There is an irony to the Lob City story -- the Clippers were actually a much more spectacular lob team last season. Baron Davis doesn't do many things better than Chris Paul, but he does throw a helluva a lob. Also, after opening the season 1-13, the Clippers last season weren't afraid to try pretty much any crazy pass they could imagine -- when you're already out of the playoff race, you feel to take chances. If you go back and watch the highlights from last season, the lobs were much more spectacular. But they didn't produce a lot of wins.
3) Blake Griffin's intentional-unintentional deadpan commercials are great. Chris Paul is a superstar. L.A. is a glitzy town but the Clippers have long been the afterthought at best and a punchline at worst. If you don't mind, give us some insight into what it is to be a Clippers fan in what is largely perceived as Laker Land.
Make no mistake, this is still a Lakers town. I see plenty of people wearing Clippers jerseys and other apparel at STAPLES Center, but those people must be shopping at the Team Store or online, because you sure as heck can't get anything with a Clippers logo on it at the local Target. By contrast, there's Lakers merchandise in every store you walk into. It's a Lakers town, and will be for a long time to come.
Like the Target, the local radio waves are more or less Lakers-only as well. The local ESPN affiliate also happens to broadcast Lakers games, and for them the Clippers remain mostly an afterthought and a joke. But the LA Times actually has a beat writer covering the Clippers on the road this season, and the Orange County Register has re-established a Clippers' beat for the first time in over three years, so some media outlets have rediscovered the other NBA team in town. (All of this is kind of a drag for your humble SBNation blogger. I've been accredited by the team for a few seasons now, and two years ago I was able to sit courtside to cover games. Now, because of where blogs fall in the pecking order, I'm banished to the press box in the rafters of STAPLES Center. Part of the personal price I'm paying to finally root for a winner.)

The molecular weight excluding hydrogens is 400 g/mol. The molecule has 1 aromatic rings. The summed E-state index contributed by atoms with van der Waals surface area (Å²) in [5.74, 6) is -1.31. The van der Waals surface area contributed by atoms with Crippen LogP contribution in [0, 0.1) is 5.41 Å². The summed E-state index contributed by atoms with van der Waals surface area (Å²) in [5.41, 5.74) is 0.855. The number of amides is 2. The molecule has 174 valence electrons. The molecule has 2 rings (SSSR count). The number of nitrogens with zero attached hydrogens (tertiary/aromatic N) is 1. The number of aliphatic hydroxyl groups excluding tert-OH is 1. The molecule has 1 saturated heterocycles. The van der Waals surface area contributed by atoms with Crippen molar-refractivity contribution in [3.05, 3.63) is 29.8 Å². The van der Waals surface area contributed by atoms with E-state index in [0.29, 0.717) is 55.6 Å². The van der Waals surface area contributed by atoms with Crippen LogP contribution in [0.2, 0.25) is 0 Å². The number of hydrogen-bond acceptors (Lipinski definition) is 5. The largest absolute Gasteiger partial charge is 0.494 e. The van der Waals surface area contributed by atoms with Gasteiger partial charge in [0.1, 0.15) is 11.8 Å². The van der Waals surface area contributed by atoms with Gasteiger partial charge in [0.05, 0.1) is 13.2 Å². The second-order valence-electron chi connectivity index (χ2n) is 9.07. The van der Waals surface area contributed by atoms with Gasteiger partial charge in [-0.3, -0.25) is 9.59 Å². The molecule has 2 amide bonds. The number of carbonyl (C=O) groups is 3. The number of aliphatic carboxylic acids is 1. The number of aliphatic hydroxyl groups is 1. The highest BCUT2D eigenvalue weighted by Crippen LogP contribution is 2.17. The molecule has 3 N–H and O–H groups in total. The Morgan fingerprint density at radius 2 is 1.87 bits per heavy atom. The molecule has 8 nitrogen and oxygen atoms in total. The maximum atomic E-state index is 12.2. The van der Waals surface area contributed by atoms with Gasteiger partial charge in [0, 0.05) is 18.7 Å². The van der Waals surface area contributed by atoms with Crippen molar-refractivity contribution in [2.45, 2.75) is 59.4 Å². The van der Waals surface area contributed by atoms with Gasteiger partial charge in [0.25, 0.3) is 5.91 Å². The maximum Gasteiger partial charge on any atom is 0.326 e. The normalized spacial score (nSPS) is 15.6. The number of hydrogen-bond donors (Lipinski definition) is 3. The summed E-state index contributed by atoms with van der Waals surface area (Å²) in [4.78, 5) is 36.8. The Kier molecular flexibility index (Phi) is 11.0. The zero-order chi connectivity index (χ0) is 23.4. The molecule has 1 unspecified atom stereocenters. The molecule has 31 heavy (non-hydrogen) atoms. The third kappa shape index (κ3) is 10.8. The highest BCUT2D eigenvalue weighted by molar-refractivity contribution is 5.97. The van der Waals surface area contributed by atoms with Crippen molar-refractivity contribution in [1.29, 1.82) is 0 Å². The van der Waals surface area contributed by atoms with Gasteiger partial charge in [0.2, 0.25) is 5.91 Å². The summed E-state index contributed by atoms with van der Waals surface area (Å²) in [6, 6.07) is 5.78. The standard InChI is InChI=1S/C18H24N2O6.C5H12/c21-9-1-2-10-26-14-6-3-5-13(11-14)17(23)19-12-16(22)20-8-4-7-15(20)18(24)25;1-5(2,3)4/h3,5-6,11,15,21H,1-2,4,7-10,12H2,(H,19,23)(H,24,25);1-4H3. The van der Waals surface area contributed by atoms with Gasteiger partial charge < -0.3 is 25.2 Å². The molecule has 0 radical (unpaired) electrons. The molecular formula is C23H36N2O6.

There's certainly room for another good team here. The Clippers have always done well enough in LA simply being the not-Lakers. There are a LOT of people in the greater LA area, and a lot of them come from somewhere else -- as you might imagine, an avid NBA fan transplanted into LA would have a pretty decent chance of hating the Lakers. A reasonable subset of current Clipper fans fit that profile -- NBA fan who roots for the Clippers simply they're the local team that is NOT the Lakers.
But there are many, many more that needed for the Clippers to be good for them to finally embrace the team, and we're seeing that happen this year. Just the other day, my neighbor told me that he was rooting for the Clippers this season. I said "I thought you were a Lakers fan? You always come over to my house to watch them in the playoffs in HD." He said, "I never liked the Lakers much. But the Clippers weren't worth watching before."
I do want to touch on your observations about Griffin and Paul. Back before "The Decision", when the Clippers were theoretically on LeBron James' list of potential teams, the question of market size for a player of LeBron's stature came up frequently. At the time, I had just about convinced myself that when you're at that level, market doesn't really matter. Those players create their own market. Well, that certainly wasn't true for Chris Paul. He was every bit as good when he was playing in New Orleans (in fact better for a couple seasons before he hurt his knee) but a lot of people had no idea who he was. Here in LA, he immediately made the rounds of the late night shows, and was just cute as button in appearances with Jay Leno and Jimmy Kimmel, and suddenly everybody in the country knew who Chris Paul was. Markets still matter, and LA is still a huge market, even for players on the Clippers.